The Oil producer White Nile yesterday said it is to begin drilling a minimum of two exploration wells in Southern Sudan early next year, sending its shares up 3 per cent.
The AIM-listed company, which is chaired by the former England cricketer Phil Edmonds, has been in conflict with Total over its 67,000 sq km flagship oil project Block Ba in the country. The French giant continues to claim exploration rights in the region, citing an agreement with the Khartoum government.
However, White Nile is supported by the government of South Sudan, which owns almost 50 per cent of the company.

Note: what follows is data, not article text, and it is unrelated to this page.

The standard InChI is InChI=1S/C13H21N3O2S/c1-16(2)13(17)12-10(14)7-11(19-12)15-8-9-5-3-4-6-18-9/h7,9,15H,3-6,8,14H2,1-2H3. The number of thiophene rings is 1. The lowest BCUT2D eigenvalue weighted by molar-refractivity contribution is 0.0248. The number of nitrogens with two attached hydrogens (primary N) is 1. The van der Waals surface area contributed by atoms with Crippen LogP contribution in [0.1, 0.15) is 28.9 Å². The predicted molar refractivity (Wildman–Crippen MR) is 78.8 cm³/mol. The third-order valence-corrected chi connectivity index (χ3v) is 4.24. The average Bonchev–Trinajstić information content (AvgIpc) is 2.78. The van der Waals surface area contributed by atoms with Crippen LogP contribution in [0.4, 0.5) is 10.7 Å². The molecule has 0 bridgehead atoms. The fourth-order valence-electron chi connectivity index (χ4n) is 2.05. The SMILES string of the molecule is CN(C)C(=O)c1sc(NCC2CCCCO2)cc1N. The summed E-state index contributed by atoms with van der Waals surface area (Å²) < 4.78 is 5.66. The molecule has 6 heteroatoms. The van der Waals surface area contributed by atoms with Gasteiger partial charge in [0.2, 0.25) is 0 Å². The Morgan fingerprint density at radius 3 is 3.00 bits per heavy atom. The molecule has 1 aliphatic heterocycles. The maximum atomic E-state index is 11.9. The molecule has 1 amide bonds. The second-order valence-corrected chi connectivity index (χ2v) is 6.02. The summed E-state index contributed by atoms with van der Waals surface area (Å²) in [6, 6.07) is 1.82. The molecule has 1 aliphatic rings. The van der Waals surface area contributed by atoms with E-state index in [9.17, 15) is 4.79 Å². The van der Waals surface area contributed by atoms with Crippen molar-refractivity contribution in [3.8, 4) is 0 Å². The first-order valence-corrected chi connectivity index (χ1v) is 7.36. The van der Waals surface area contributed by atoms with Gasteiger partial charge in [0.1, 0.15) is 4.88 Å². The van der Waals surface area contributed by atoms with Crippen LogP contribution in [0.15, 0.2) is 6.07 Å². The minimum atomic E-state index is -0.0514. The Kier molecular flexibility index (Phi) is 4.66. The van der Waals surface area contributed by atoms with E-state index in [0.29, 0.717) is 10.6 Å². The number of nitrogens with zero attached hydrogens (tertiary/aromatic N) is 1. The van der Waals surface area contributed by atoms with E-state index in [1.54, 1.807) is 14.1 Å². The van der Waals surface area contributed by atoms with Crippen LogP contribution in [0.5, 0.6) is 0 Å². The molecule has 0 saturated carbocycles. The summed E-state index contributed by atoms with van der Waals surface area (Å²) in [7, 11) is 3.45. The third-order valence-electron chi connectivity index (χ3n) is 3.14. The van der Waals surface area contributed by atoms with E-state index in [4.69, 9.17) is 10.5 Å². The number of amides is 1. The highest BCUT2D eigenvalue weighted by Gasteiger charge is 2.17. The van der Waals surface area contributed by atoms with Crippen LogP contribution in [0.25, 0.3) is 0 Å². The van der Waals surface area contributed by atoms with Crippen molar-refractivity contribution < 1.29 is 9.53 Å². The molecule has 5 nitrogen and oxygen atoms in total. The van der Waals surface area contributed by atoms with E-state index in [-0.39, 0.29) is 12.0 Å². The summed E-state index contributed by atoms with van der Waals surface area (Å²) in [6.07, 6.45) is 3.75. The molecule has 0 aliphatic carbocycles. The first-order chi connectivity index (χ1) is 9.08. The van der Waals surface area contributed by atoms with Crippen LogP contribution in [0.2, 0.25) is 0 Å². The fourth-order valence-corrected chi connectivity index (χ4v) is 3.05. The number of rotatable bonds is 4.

White Nile yesterday said full year pre-tax losses widened to £1.42m compared with losses of £394,039 a year ago, but said it is now well positioned to achieve its objectives.
Mr Edmonds, who owns a 4.6 per cent stake along with co-founder Andrew Groves, said stability has increased in the region following the signing of a peace agreement between the north and south at the beginning of last year.
The business partners managed to raise £12m to finance White Nile's drilling programme this month despite the dispute with Total, which looked for oil in Sudan in the early 1980s but pulled out in 1985 after the outbreak of civil war.
"Early results from Block Ba are very exciting and with further development I believe that we can significantly de-risk the project and therefore increase shareholder value," Mr Edmonds said. The company's shares increased 3 per cent or 3p to 116p, valuing White Nile at £376m.Reuse content